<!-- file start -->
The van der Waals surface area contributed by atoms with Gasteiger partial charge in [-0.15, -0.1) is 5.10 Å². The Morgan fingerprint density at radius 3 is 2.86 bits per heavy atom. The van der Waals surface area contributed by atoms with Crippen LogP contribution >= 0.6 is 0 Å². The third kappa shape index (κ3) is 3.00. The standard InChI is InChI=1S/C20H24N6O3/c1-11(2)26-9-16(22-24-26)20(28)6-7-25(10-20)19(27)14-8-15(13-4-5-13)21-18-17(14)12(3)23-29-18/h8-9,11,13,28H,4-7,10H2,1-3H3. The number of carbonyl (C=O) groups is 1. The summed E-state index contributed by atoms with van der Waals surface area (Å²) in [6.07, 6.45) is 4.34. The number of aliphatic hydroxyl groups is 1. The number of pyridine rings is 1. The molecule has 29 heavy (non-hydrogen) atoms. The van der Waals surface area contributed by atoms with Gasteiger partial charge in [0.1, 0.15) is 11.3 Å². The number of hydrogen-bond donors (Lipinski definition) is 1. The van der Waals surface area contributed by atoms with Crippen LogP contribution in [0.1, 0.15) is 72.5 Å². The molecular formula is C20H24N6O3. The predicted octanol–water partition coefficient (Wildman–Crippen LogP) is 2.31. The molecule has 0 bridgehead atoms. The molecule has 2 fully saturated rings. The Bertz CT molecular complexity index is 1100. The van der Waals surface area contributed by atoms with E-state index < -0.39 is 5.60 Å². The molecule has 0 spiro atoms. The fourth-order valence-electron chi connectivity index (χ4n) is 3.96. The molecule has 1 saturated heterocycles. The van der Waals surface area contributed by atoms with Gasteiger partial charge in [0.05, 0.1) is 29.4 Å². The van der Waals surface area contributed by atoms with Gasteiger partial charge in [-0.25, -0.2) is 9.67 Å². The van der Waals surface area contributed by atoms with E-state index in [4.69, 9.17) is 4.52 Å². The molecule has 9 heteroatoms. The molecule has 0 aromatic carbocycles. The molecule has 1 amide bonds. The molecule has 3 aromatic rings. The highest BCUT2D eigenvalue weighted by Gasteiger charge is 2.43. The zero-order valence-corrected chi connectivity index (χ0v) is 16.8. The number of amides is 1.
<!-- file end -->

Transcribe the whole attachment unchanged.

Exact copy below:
The van der Waals surface area contributed by atoms with Gasteiger partial charge in [-0.15, -0.1) is 5.10 Å². The Morgan fingerprint density at radius 3 is 2.86 bits per heavy atom. The van der Waals surface area contributed by atoms with Crippen LogP contribution >= 0.6 is 0 Å². The third kappa shape index (κ3) is 3.00. The standard InChI is InChI=1S/C20H24N6O3/c1-11(2)26-9-16(22-24-26)20(28)6-7-25(10-20)19(27)14-8-15(13-4-5-13)21-18-17(14)12(3)23-29-18/h8-9,11,13,28H,4-7,10H2,1-3H3. The number of carbonyl (C=O) groups is 1. The summed E-state index contributed by atoms with van der Waals surface area (Å²) in [6.07, 6.45) is 4.34. The number of aliphatic hydroxyl groups is 1. The number of pyridine rings is 1. The molecule has 29 heavy (non-hydrogen) atoms. The van der Waals surface area contributed by atoms with Gasteiger partial charge in [0.1, 0.15) is 11.3 Å². The number of hydrogen-bond donors (Lipinski definition) is 1. The van der Waals surface area contributed by atoms with Crippen LogP contribution in [0.1, 0.15) is 72.5 Å². The molecular formula is C20H24N6O3. The predicted octanol–water partition coefficient (Wildman–Crippen LogP) is 2.31. The molecule has 0 bridgehead atoms. The molecule has 2 fully saturated rings. The Bertz CT molecular complexity index is 1100. The van der Waals surface area contributed by atoms with E-state index < -0.39 is 5.60 Å². The molecule has 0 spiro atoms. The fourth-order valence-electron chi connectivity index (χ4n) is 3.96. The molecule has 1 saturated heterocycles. The van der Waals surface area contributed by atoms with Gasteiger partial charge in [0.05, 0.1) is 29.4 Å². The van der Waals surface area contributed by atoms with Gasteiger partial charge in [-0.25, -0.2) is 9.67 Å². The van der Waals surface area contributed by atoms with E-state index in [4.69, 9.17) is 4.52 Å². The molecule has 9 heteroatoms. The molecule has 0 aromatic carbocycles. The molecule has 1 amide bonds. The molecule has 3 aromatic rings. The highest BCUT2D eigenvalue weighted by Gasteiger charge is 2.43. The zero-order valence-corrected chi connectivity index (χ0v) is 16.8. The number of amides is 1.